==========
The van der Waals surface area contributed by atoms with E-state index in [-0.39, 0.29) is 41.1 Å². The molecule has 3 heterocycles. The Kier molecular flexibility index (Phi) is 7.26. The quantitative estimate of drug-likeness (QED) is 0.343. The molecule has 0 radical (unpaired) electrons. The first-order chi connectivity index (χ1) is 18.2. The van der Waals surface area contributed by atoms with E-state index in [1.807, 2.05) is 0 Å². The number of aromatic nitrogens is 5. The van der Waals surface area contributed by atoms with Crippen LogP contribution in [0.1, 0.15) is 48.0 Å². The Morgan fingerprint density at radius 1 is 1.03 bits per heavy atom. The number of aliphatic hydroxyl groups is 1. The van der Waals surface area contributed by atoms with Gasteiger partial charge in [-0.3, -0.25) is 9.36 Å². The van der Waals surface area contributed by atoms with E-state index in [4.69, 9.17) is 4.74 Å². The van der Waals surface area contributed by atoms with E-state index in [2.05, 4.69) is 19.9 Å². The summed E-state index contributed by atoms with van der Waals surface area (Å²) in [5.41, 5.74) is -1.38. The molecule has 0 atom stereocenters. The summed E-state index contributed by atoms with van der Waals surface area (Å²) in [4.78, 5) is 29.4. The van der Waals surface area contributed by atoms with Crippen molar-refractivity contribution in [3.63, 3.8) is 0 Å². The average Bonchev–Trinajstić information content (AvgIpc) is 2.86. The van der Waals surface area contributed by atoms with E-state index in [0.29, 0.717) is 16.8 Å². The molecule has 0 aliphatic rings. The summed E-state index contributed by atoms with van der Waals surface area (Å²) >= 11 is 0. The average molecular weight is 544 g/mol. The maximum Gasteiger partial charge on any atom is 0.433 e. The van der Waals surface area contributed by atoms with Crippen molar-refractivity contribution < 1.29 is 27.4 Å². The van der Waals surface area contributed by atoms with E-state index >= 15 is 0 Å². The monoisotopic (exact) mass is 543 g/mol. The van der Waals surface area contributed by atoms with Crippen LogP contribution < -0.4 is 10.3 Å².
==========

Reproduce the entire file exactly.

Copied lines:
The van der Waals surface area contributed by atoms with E-state index in [-0.39, 0.29) is 41.1 Å². The molecule has 3 heterocycles. The Kier molecular flexibility index (Phi) is 7.26. The quantitative estimate of drug-likeness (QED) is 0.343. The molecule has 0 radical (unpaired) electrons. The first-order chi connectivity index (χ1) is 18.2. The van der Waals surface area contributed by atoms with E-state index in [1.807, 2.05) is 0 Å². The number of aromatic nitrogens is 5. The van der Waals surface area contributed by atoms with Crippen LogP contribution in [0.1, 0.15) is 48.0 Å². The Morgan fingerprint density at radius 1 is 1.03 bits per heavy atom. The number of aliphatic hydroxyl groups is 1. The van der Waals surface area contributed by atoms with Gasteiger partial charge in [-0.3, -0.25) is 9.36 Å². The van der Waals surface area contributed by atoms with E-state index in [4.69, 9.17) is 4.74 Å². The van der Waals surface area contributed by atoms with E-state index in [2.05, 4.69) is 19.9 Å². The summed E-state index contributed by atoms with van der Waals surface area (Å²) in [5.41, 5.74) is -1.38. The molecule has 0 atom stereocenters. The summed E-state index contributed by atoms with van der Waals surface area (Å²) in [4.78, 5) is 29.4. The van der Waals surface area contributed by atoms with Crippen molar-refractivity contribution in [3.63, 3.8) is 0 Å². The average Bonchev–Trinajstić information content (AvgIpc) is 2.86. The van der Waals surface area contributed by atoms with E-state index in [0.29, 0.717) is 16.8 Å². The molecule has 0 aliphatic rings. The summed E-state index contributed by atoms with van der Waals surface area (Å²) >= 11 is 0. The average molecular weight is 544 g/mol. The maximum Gasteiger partial charge on any atom is 0.433 e. The van der Waals surface area contributed by atoms with Crippen molar-refractivity contribution < 1.29 is 27.4 Å². The van der Waals surface area contributed by atoms with E-state index >= 15 is 0 Å². The monoisotopic (exact) mass is 543 g/mol. The van der Waals surface area contributed by atoms with Crippen LogP contribution < -0.4 is 10.3 Å².